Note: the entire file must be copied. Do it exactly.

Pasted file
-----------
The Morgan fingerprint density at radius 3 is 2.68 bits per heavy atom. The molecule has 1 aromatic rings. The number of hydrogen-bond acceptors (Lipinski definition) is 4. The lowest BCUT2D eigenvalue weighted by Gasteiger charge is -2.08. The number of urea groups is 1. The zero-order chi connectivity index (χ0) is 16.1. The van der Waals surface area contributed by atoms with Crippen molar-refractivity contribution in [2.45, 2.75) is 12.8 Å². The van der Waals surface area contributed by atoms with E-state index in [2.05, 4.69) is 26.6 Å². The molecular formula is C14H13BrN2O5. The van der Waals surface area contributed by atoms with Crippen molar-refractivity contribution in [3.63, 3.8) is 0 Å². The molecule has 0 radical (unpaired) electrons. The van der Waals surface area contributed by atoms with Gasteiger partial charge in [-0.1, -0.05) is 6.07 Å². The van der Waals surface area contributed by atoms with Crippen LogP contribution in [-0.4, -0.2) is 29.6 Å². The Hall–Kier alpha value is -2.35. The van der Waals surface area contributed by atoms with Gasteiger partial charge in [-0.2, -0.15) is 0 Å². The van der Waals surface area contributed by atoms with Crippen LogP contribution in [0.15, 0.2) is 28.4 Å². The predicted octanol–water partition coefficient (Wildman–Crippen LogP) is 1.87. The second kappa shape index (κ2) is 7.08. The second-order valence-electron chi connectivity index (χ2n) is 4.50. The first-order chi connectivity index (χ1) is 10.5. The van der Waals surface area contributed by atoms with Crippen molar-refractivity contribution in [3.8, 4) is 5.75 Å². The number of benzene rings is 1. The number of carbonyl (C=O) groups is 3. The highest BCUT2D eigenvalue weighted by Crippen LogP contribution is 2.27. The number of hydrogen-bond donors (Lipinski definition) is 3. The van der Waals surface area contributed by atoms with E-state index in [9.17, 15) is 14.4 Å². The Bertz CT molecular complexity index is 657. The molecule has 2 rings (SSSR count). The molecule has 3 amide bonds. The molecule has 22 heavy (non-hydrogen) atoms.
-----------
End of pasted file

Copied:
The Morgan fingerprint density at radius 3 is 2.68 bits per heavy atom. The molecule has 1 aromatic rings. The number of hydrogen-bond acceptors (Lipinski definition) is 4. The lowest BCUT2D eigenvalue weighted by Gasteiger charge is -2.08. The number of urea groups is 1. The zero-order chi connectivity index (χ0) is 16.1. The van der Waals surface area contributed by atoms with Crippen molar-refractivity contribution in [2.45, 2.75) is 12.8 Å². The van der Waals surface area contributed by atoms with E-state index in [2.05, 4.69) is 26.6 Å². The molecular formula is C14H13BrN2O5. The van der Waals surface area contributed by atoms with Crippen molar-refractivity contribution in [3.63, 3.8) is 0 Å². The molecule has 0 radical (unpaired) electrons. The van der Waals surface area contributed by atoms with Gasteiger partial charge in [-0.1, -0.05) is 6.07 Å². The van der Waals surface area contributed by atoms with Crippen LogP contribution in [-0.4, -0.2) is 29.6 Å². The Hall–Kier alpha value is -2.35. The van der Waals surface area contributed by atoms with Gasteiger partial charge in [-0.2, -0.15) is 0 Å². The van der Waals surface area contributed by atoms with Crippen LogP contribution in [0.15, 0.2) is 28.4 Å². The predicted octanol–water partition coefficient (Wildman–Crippen LogP) is 1.87. The second kappa shape index (κ2) is 7.08. The second-order valence-electron chi connectivity index (χ2n) is 4.50. The first-order chi connectivity index (χ1) is 10.5. The van der Waals surface area contributed by atoms with Crippen molar-refractivity contribution in [3.8, 4) is 5.75 Å². The number of benzene rings is 1. The number of carbonyl (C=O) groups is 3. The highest BCUT2D eigenvalue weighted by Crippen LogP contribution is 2.27. The number of hydrogen-bond donors (Lipinski definition) is 3. The van der Waals surface area contributed by atoms with E-state index in [9.17, 15) is 14.4 Å². The Bertz CT molecular complexity index is 657. The molecule has 2 rings (SSSR count). The molecule has 3 amide bonds. The molecule has 22 heavy (non-hydrogen) atoms.